Criticized for ‘withdrawing’ from world, China vows more openness

Beijing, Oct 17 (EFE).- China said Monday it promised to “inexorably expand” its opening and promote a globalization “more beneficial for all,” amid criticism from institutions such as the European Union, which recently accused the country of “putting ideology before growth” or “cutting off” from the rest of the world.

“There have been some misunderstandings about our new development pattern, which focuses on the domestic economy but also maintains positive interaction with international markets,” said Zhao Chenxin, deputy director of the National Development and Reform Commission at a press conference on the sidelines of the 20th Communist Party Congress this week.

According to the official, “it is a mistake to think that by focusing on the domestic economy, China will reduce its opening-up efforts or become a ‘self-sufficient’ economy,” he said.

He added that economic globalization is “an irreversible trend” and that the country is “deeply integrated into the global economy and the international system.”

“Industries in China and in many other countries are highly interconnected and interdependent,” he said, adding that China now needs “higher quality and more efficient, fair, sustainable and safe development.”

Likewise, Zhao said the country “will further intensify its efforts to encourage foreign investment,” and that the economy of the country will release GDP data for the third quarter of the year – Tuesday, which “has registered a trend to remarkable recovery.

The official’s statements come amid threats from the White House to “disengage” with China – it has just prohibited the country from acquiring semiconductors and chips with US technology.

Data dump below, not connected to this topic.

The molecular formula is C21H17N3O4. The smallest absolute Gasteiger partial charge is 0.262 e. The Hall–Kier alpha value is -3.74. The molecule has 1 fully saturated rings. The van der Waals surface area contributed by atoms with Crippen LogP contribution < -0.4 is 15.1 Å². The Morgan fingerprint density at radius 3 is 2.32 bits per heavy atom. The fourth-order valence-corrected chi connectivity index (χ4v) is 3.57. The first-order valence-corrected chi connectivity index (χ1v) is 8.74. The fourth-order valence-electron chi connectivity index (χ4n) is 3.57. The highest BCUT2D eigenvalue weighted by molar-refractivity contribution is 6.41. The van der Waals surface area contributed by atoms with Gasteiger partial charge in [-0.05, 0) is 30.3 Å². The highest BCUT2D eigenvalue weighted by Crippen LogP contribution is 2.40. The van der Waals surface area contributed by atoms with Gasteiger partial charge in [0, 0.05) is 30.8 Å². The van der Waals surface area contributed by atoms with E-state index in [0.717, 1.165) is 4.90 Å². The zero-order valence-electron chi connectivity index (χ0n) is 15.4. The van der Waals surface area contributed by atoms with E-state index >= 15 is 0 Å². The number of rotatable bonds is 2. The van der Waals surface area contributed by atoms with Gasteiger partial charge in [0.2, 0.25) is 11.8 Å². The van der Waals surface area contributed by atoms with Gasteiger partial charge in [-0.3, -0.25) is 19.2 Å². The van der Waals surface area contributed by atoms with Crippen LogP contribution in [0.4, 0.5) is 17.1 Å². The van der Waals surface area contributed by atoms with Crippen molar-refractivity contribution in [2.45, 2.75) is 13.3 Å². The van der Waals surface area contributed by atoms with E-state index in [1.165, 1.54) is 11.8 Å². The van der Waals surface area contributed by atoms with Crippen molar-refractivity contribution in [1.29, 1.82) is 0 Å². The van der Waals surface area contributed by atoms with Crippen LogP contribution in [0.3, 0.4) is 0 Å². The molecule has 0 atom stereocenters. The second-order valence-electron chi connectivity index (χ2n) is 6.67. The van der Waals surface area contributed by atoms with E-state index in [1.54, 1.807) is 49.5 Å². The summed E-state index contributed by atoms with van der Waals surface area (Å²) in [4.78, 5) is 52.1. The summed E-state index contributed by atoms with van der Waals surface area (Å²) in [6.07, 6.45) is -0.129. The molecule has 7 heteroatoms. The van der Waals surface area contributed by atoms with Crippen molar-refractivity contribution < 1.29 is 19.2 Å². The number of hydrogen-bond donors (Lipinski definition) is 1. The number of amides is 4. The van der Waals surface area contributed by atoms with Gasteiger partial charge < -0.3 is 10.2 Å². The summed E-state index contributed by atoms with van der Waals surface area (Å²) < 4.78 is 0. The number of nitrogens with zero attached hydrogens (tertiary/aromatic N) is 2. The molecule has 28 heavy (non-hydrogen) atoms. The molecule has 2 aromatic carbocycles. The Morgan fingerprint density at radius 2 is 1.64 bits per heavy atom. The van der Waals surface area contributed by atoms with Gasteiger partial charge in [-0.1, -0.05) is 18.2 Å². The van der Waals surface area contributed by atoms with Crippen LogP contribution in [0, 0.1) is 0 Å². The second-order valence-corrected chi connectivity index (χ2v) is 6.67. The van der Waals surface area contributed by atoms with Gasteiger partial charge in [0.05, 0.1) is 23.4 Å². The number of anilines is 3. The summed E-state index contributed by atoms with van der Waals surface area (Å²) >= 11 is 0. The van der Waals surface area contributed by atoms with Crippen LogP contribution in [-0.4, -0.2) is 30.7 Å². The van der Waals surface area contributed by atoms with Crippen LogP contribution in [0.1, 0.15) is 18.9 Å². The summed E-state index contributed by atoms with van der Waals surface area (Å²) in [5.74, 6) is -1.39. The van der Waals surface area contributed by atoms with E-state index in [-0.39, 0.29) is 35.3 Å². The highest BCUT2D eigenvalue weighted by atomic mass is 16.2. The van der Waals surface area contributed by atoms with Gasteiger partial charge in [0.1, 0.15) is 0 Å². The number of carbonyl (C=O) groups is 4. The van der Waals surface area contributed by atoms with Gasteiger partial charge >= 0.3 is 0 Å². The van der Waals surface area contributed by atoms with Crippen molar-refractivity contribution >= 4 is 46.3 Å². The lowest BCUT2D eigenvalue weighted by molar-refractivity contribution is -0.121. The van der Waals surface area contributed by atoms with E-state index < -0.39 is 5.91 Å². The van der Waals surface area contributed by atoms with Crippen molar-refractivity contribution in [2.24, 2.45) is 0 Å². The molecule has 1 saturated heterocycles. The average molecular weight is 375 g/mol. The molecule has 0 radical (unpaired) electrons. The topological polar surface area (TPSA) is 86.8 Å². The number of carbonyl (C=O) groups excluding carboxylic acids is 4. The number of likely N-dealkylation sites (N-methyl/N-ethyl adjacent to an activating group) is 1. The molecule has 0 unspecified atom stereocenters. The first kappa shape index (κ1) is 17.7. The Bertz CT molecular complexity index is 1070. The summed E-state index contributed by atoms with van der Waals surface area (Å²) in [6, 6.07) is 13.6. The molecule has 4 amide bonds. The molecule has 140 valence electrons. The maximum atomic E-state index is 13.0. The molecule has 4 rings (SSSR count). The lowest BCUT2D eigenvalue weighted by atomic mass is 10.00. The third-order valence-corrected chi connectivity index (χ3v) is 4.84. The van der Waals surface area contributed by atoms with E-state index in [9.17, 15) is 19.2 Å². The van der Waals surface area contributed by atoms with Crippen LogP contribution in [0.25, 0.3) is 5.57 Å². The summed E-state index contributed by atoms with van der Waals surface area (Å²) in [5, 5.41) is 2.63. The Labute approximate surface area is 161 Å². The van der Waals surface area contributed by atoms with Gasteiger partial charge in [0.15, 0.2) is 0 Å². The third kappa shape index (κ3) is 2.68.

The European Union’s Chamber of Commerce in the country accused Beijing of “putting ideology before growth” and “cutting itself off” from the rest of the world.

In that report, published at the end of September, the chamber said this last year has brought about an “important change” in the way in which European companies evaluate China, among other reasons due to the country’s strict zero covid policy.

The EU is “re-evaluating and updating” its political position, “taking more seriously” the messages that come from Beijing, among which the Chamber cites the self-sufficiency campaign announced in the face of geopolitical tensions with the West.

This also makes European companies “analyze the risks very carefully” for fear of becoming “victims of a political dispute”.

The organization called on China for “more transparency and predictability,” since, despite the fact that the country “still has significant growth potential and manufacturing bases and world-class industrial poles that are difficult or even impossible to replicate elsewhere”, the commitment of European firms “can no longer be taken for granted.” EFE


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